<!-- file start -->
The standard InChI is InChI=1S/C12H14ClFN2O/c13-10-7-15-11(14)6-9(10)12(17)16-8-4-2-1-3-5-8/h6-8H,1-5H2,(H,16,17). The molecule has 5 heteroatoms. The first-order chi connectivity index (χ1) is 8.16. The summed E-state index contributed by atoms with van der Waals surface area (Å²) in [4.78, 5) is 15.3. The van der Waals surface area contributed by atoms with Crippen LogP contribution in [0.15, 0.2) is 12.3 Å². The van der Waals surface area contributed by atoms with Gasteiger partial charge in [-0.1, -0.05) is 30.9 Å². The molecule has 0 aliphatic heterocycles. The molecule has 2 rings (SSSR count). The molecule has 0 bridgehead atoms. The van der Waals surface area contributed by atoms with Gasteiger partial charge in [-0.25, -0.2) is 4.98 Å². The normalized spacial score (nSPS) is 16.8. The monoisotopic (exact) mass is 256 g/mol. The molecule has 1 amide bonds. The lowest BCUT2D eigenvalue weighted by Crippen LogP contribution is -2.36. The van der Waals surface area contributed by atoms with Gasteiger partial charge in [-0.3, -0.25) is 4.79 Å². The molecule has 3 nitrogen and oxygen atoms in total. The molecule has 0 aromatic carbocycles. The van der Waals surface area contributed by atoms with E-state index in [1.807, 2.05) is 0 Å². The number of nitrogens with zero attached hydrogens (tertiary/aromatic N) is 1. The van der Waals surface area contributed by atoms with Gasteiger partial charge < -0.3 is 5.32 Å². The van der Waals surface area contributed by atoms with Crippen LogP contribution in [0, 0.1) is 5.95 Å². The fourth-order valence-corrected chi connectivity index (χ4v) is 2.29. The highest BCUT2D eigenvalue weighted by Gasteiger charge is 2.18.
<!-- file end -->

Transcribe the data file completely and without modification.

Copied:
The standard InChI is InChI=1S/C12H14ClFN2O/c13-10-7-15-11(14)6-9(10)12(17)16-8-4-2-1-3-5-8/h6-8H,1-5H2,(H,16,17). The molecule has 5 heteroatoms. The first-order chi connectivity index (χ1) is 8.16. The summed E-state index contributed by atoms with van der Waals surface area (Å²) in [4.78, 5) is 15.3. The van der Waals surface area contributed by atoms with Crippen LogP contribution in [0.15, 0.2) is 12.3 Å². The van der Waals surface area contributed by atoms with Gasteiger partial charge in [-0.1, -0.05) is 30.9 Å². The molecule has 0 aliphatic heterocycles. The molecule has 2 rings (SSSR count). The molecule has 0 bridgehead atoms. The van der Waals surface area contributed by atoms with Gasteiger partial charge in [-0.25, -0.2) is 4.98 Å². The normalized spacial score (nSPS) is 16.8. The monoisotopic (exact) mass is 256 g/mol. The molecule has 1 amide bonds. The lowest BCUT2D eigenvalue weighted by Crippen LogP contribution is -2.36. The van der Waals surface area contributed by atoms with Gasteiger partial charge in [-0.3, -0.25) is 4.79 Å². The molecule has 3 nitrogen and oxygen atoms in total. The molecule has 0 aromatic carbocycles. The van der Waals surface area contributed by atoms with E-state index in [1.807, 2.05) is 0 Å². The number of nitrogens with zero attached hydrogens (tertiary/aromatic N) is 1. The van der Waals surface area contributed by atoms with Gasteiger partial charge < -0.3 is 5.32 Å². The van der Waals surface area contributed by atoms with Crippen LogP contribution in [0, 0.1) is 5.95 Å². The fourth-order valence-corrected chi connectivity index (χ4v) is 2.29. The highest BCUT2D eigenvalue weighted by Gasteiger charge is 2.18.